It is no secret that I thought my father was a wonderful person. He had integrity, which is sometimes hard when you’re walking that walk every day of your life. It’s so easy to slip, so much easier to just go with the crowd or give in to something you don’t want to, just because you’re tired and wonder if taking that stand really makes a difference. He did not compromise his principles for any reason. Not that he was sanctimonious about it, because you would never know he felt this way or did these things unless you asked him; even then, he was succinct in his response, usually “because it’s the right thing to do.”
He was charitable, which is something I didn’t realize until later in his life when I noticed thank-you notes coming to the house from places like a battered woman’s shelter, a food pantry, a hospice center. When asked about them, he would simply shrug and say “everybody can use some help sometime,” and change the subject.
He was morally outraged at any politician who lied. He could not understand how someone claiming to be a civil servant and a voice for the people would publicly manipulate perception for selfish profit and gain. He was particularly incensed during the Nixon administration, and did his best to educate me as to why corrupt politicians were the worst kinds of offenders to a trusting public looking for a government for the people. He hammered it into my head that elected officials do not grant power; they are granted power by an elective republic, and the ones who knew the difference were few and far between.
He loved my mother whole-heartedly. She knew, through his actions, that she could have anything she asked for and because of that she never asked for anything. Every Sunday morning he would make an egg and bacon and bagel brunch for her (and those of us who whined that they wanted some, too) and she responded as if he’d gifted her with lobster and champagne. Arguments happened as they do in all marriages, and there were some very quiet times when neither would speak to the other. In retrospect, I think it was because everything had been said and there was no need to argue any further, but a mandatory cooling-off period was needed. Soon, things would get back to normal and he would give her the comforting gentle pat on the backside and she would scratch his itchy back.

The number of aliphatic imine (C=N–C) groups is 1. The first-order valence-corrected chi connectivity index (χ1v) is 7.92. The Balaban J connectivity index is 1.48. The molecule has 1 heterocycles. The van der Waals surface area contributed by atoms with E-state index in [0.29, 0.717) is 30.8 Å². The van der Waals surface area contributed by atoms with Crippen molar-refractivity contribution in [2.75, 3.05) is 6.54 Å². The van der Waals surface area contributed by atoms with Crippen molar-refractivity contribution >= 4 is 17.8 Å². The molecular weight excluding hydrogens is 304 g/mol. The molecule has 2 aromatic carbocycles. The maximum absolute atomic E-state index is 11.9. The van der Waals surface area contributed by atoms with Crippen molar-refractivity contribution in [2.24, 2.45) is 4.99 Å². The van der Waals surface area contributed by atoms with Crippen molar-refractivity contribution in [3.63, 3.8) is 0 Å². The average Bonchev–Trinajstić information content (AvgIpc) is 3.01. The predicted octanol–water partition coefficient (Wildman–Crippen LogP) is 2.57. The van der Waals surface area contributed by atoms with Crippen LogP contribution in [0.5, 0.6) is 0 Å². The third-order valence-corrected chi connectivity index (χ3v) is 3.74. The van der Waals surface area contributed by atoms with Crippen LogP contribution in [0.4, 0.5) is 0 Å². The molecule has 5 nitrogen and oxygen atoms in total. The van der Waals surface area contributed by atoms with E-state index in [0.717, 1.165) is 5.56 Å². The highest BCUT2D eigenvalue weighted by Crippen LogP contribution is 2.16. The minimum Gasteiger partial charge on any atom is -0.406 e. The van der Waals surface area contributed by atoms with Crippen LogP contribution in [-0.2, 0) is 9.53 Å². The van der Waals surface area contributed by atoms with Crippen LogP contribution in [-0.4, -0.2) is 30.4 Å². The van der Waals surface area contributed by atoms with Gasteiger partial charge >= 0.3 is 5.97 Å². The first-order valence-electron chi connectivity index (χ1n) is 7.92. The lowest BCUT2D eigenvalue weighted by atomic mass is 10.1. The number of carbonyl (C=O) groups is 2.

When my mother died far too young, I didn’t think my father would make it. She was his whole world: they lived together, slept together, commuted together, worked in the same company together, and generally moved through life together. I feared he would be joining her within the year, and felt guilty for living one state away. I took to calling him every Monday night, and listened to many one-syllable answers to my hesitant questions. How are you? Fine. Did you get through the day okay? Yes. Is there anything I can do? No. We had him out for Easter, and my 11-month old daughter gave him something to focus on. He took a lot of pictures that day and I was starting to breathe a bit more normal again. One Monday phone call a few weeks later he said I didn’t have to call him every Monday if I didn’t want to; he appreciated it, but I must not feel obligated as he was doing better. I answered that these phone calls were for my benefit, not his, and I would still be calling thank you very much. In that exchange, I was never more my father’s daughter. He knew it, I knew it, and our relationship got ever better.
My dad lived for another fifteen years after my mother died. He was living with us, and we were building a room onto our home for him. Sadly, he died during the construction, and I was inconsolable for quite some time. We decided to continue building the room, even though I didn’t have the heart for it, and our contractor told us my dad had confided he didn’t think he’d be around to enjoy it. This is the room I sit in whenever I write Tea and Sarcasm and where his ashes are, up on the top of a shelf commingled with my mom’s and with a plaque from his office that says “quiet please, genius at work” and a picture of him taken on a fishing trip we went on where he’s trying unsuccessfully to suppress a smile. It’s been eight years since he died. I wish he could see his granddaughters because he was so incredibly proud of them, even though he’d never say it. He was like that, often keeping his own counsel, but I know he would be busting his buttons at the smart young women they’ve become.
Everybody says a girl marries a man who reminds her of her father. My husband has a beard and mustache where my father spent his life clean-shaven. My husband is the opposite political party affiliation from my father. My husband does not get apoplectic over politics, he is a much quieter person, does not insist on things being a particular way, and he will never suffer from high blood pressure. But he has integrity, is charitable, and loves me whole-heartedly. He busts his buttons over his daughters, insists on making brunch every Sunday, and pats my backside.
I am a lucky woman.